You’re well aware that I have serious issues with the concept of a “war on whites,” as espoused repeatedly of late by Rep. Mo Brooks (R-Ala.). The very idea, this notion that whites are under siege particularly by black and brown takers, as I have written before, is worthy of a thousand side eyes. But Brooks’s contention feels especially offensive in light of recent events.
On Saturday afternoon in Ferguson, Mo., a suburb outside St. Louis, a police officer shot and killed Michael Brown. There are conflicting stories about what happened. One witness told the St. Louis Post-Dispatch that she saw police try to put the unarmed Brown in a squad car. Brown’s mother said her 18-year-old son was walking to his grandmother’s house a few homes away. St. Louis County Police Chief Jon Belmar said there was a struggle over the cop’s gun. An investigation into what happened is underway, and the civil rights division of the Justice Department is monitoring the case.
Brown’s death came two days after Theodore Wafer was convicted of second-degree murder for killing Renisha McBride. The 19-year-old African American woman reportedly banged on his suburban Detroit door and windows in the middle of the night last November seeking help after a car accident. Wafer, who said he feared a home invasion, opened his front door and shot McBride dead.
Wafer’s conviction came two days after John Crawford, a father of two, ventured over to the toy department of a Wal-Mart in Beavercreek, Ohio. There he reportedly picked up a toy gun and walked with it while talking on the phone with LeeCee Johnson, the mother of his children. According to the Dayton Daily News, two other shoppers became alarmed and called police. Johnson told the paper she heard Crawford say “It’s not real” before he was shot and killed by police.
And that horrible incident occurred one year and one month after George Zimmerman was acquitted of the second-degree murder of Trayvon Martin. The neighborhood watch volunteer called the Sanford, Fla., police department because he thought the unarmed black teen walking in the neighborhood was a “real suspicious guy.” The 17-year-old was returning to the apartment where he was staying after going to a convenience store.
When I wrote first wrote about Martin’s killing, I said that one of the burdens of being a black male was bearing the heavy weight of other people’s suspicions. The McBride murder shows that such suspicion knows no gender. I also wrote about the lessons my mother taught me growing up. How I shouldn’t run in public, lest I arouse undue suspicion. How I most definitely should not run with anything in my hands, lest anyone think I stole something. The lesson included not talking back to the police, lest you give them a reason to take you to jail — or worse. And I was taught to never, ever leave home without identification. The reason was not only a precaution in case something happened, such as an accident, but also in case I’m stopped by police for whatever reason. To this day, whether I’m going on a run or just running to get something out of my car nearby, I never step out of my home without my driver’s license, insurance card and my Washington Post business card with my partner’s cellphone number written on it.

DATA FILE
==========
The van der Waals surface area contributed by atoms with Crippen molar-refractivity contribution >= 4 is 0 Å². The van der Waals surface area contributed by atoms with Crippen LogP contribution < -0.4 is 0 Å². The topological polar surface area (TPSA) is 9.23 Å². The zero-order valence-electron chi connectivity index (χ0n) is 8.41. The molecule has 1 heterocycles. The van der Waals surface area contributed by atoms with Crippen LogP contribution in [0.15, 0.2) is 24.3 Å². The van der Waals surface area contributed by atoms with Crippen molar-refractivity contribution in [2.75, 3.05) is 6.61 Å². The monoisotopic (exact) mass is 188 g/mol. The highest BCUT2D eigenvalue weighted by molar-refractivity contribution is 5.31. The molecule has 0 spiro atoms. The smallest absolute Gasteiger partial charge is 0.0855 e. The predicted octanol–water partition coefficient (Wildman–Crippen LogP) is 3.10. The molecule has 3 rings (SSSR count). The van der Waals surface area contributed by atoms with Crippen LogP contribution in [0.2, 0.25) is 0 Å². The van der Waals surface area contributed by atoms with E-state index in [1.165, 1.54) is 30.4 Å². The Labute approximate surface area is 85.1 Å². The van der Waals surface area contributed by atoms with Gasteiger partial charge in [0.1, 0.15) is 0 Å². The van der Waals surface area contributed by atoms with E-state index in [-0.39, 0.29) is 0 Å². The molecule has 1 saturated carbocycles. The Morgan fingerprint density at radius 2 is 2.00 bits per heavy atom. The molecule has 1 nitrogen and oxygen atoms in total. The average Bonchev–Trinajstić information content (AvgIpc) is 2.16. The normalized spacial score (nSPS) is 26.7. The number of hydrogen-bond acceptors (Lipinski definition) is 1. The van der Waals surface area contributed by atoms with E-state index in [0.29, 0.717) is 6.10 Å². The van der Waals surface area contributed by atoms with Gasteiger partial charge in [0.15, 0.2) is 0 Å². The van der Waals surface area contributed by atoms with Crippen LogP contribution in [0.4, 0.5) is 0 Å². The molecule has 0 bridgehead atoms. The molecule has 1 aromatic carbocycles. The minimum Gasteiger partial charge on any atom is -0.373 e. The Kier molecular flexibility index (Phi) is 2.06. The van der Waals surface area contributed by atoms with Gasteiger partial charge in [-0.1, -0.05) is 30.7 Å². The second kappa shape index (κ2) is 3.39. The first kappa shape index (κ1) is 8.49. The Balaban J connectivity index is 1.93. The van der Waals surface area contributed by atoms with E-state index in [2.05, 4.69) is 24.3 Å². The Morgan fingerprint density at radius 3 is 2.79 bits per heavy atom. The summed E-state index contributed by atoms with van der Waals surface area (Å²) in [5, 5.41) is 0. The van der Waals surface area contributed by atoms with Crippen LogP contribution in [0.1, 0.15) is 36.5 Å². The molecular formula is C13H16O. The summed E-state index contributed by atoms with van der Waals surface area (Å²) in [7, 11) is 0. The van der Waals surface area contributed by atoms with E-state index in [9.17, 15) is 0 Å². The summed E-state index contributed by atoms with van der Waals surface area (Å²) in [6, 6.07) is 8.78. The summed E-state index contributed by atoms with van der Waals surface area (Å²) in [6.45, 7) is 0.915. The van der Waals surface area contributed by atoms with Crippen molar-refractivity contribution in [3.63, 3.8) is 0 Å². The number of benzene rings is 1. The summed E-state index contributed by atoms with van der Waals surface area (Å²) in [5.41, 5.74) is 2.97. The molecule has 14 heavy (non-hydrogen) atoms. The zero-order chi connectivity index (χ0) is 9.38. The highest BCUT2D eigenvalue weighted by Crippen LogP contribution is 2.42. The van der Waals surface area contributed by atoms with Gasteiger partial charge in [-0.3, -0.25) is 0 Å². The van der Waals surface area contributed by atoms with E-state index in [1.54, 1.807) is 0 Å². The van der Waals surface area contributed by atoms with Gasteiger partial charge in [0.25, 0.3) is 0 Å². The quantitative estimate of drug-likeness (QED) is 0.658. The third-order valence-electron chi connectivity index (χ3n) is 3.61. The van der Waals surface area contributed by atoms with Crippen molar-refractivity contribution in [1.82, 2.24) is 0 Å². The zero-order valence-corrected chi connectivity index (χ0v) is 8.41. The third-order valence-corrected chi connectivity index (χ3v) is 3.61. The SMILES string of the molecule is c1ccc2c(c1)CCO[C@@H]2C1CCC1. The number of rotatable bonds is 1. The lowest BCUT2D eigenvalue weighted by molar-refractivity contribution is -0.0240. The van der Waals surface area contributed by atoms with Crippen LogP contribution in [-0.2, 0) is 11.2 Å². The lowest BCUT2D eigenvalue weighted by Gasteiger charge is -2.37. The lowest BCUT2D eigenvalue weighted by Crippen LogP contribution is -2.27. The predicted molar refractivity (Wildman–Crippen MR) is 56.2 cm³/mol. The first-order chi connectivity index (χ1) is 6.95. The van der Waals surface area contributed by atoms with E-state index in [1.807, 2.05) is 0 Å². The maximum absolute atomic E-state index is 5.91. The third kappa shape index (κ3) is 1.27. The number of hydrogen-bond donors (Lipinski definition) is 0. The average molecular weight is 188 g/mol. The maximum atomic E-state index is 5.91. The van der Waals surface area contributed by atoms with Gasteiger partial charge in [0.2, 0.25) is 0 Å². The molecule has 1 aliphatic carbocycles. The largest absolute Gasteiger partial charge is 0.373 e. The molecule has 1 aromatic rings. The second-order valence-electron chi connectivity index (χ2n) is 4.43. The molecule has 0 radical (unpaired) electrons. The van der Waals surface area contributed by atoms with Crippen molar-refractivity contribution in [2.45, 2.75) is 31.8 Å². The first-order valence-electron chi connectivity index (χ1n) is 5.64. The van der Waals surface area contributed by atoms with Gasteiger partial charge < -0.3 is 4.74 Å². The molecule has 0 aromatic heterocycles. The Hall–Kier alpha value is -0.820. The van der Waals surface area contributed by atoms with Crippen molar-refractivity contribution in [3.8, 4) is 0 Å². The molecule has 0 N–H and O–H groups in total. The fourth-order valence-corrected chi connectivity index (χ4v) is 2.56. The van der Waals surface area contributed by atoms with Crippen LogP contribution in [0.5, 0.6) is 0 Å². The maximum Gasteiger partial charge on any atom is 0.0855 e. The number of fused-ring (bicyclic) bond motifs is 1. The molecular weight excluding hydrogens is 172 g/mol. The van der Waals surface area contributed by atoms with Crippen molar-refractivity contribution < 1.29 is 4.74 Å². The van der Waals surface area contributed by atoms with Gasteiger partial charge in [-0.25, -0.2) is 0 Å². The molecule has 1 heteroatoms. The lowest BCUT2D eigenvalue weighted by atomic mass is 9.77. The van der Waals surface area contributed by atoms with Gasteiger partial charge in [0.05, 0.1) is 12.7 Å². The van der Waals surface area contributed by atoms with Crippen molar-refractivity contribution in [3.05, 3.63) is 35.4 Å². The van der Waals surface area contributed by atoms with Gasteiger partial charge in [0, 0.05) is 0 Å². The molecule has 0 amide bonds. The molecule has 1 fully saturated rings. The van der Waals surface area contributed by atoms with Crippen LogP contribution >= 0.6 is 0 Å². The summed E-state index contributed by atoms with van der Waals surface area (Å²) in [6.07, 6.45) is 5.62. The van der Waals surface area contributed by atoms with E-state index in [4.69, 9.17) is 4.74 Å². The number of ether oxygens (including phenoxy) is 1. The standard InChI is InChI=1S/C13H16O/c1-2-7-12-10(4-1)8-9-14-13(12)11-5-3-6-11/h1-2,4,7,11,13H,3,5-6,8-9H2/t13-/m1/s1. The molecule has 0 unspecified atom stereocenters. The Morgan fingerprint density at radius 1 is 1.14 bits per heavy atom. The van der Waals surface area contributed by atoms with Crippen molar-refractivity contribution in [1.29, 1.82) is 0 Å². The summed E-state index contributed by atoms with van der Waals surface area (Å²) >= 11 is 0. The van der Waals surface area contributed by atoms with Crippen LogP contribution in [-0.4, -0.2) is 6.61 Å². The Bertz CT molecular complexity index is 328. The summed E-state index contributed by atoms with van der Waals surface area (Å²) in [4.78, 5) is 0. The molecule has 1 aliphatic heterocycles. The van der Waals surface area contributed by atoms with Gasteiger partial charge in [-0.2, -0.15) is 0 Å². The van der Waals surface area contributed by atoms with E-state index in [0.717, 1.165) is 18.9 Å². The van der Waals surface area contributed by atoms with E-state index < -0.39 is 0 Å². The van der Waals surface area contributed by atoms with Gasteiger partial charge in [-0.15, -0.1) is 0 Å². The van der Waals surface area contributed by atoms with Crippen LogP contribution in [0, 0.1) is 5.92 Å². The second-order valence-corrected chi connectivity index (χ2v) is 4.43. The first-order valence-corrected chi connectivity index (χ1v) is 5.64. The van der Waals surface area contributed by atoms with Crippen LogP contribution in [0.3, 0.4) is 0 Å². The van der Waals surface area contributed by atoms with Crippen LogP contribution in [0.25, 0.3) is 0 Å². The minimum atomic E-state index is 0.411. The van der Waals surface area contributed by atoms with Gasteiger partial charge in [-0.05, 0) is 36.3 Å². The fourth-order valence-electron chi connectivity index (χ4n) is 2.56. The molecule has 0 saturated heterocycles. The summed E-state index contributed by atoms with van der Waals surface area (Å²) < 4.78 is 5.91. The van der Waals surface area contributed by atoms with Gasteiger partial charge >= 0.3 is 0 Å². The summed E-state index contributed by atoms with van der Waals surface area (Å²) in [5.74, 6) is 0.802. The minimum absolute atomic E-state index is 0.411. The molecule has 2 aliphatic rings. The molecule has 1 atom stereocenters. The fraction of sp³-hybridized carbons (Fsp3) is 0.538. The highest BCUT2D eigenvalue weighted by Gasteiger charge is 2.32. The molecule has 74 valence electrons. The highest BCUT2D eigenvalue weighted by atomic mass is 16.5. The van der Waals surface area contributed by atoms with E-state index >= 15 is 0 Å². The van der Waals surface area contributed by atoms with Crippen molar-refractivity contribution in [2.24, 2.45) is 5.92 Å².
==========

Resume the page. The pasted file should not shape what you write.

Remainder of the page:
When you’re black and especially male — in the United States — you have to go to these seemingly overboard, extra lengths in the off-chance they might save your life. But none of those things would have helped me if I were in the shoes of Michael Brown or Renisha McBride or Trayvon Martin. We don’t know yet if Brown was asked for identification, but we know the other two weren’t. Perhaps their assailants saw all they needed to know.
What frightens me more than anything in the world is that the chances are very high that one day I might be in their shoes and might meet their tragic end. The so-called victims of the nonexistent “war on whites” have absolutely NO idea what living under that kind of siege, that kind of very real threat, is like.
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